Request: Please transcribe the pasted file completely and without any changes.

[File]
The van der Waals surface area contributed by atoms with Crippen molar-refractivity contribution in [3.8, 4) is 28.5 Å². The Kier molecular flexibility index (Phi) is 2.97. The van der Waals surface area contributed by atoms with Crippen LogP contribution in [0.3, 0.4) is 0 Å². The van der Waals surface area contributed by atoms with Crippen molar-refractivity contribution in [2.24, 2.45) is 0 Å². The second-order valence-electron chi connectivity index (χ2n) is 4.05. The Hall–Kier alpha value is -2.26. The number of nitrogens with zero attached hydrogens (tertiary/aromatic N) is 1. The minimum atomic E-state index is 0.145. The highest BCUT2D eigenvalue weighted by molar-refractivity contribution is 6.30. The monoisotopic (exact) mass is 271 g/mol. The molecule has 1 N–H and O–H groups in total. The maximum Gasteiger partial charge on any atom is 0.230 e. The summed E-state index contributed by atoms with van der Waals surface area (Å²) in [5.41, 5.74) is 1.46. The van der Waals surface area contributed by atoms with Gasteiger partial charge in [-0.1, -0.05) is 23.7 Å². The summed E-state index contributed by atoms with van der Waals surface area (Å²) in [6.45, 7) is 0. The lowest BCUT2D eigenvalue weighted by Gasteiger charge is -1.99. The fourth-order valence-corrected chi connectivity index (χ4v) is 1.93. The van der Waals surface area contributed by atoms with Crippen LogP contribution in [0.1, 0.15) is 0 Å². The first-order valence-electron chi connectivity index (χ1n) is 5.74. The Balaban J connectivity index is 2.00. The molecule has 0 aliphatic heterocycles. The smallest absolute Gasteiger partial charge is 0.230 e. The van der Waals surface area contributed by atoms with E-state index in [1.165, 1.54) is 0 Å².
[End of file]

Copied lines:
The van der Waals surface area contributed by atoms with Crippen molar-refractivity contribution in [3.8, 4) is 28.5 Å². The Kier molecular flexibility index (Phi) is 2.97. The van der Waals surface area contributed by atoms with Crippen LogP contribution in [0.3, 0.4) is 0 Å². The van der Waals surface area contributed by atoms with Crippen molar-refractivity contribution in [2.24, 2.45) is 0 Å². The second-order valence-electron chi connectivity index (χ2n) is 4.05. The Hall–Kier alpha value is -2.26. The number of nitrogens with zero attached hydrogens (tertiary/aromatic N) is 1. The minimum atomic E-state index is 0.145. The highest BCUT2D eigenvalue weighted by molar-refractivity contribution is 6.30. The monoisotopic (exact) mass is 271 g/mol. The molecule has 1 N–H and O–H groups in total. The maximum Gasteiger partial charge on any atom is 0.230 e. The summed E-state index contributed by atoms with van der Waals surface area (Å²) in [5.41, 5.74) is 1.46. The van der Waals surface area contributed by atoms with Gasteiger partial charge in [-0.1, -0.05) is 23.7 Å². The summed E-state index contributed by atoms with van der Waals surface area (Å²) in [6.45, 7) is 0. The lowest BCUT2D eigenvalue weighted by Gasteiger charge is -1.99. The fourth-order valence-corrected chi connectivity index (χ4v) is 1.93. The van der Waals surface area contributed by atoms with Crippen LogP contribution in [0.1, 0.15) is 0 Å². The first-order valence-electron chi connectivity index (χ1n) is 5.74. The Balaban J connectivity index is 2.00. The molecule has 0 aliphatic heterocycles. The smallest absolute Gasteiger partial charge is 0.230 e. The van der Waals surface area contributed by atoms with E-state index in [1.165, 1.54) is 0 Å².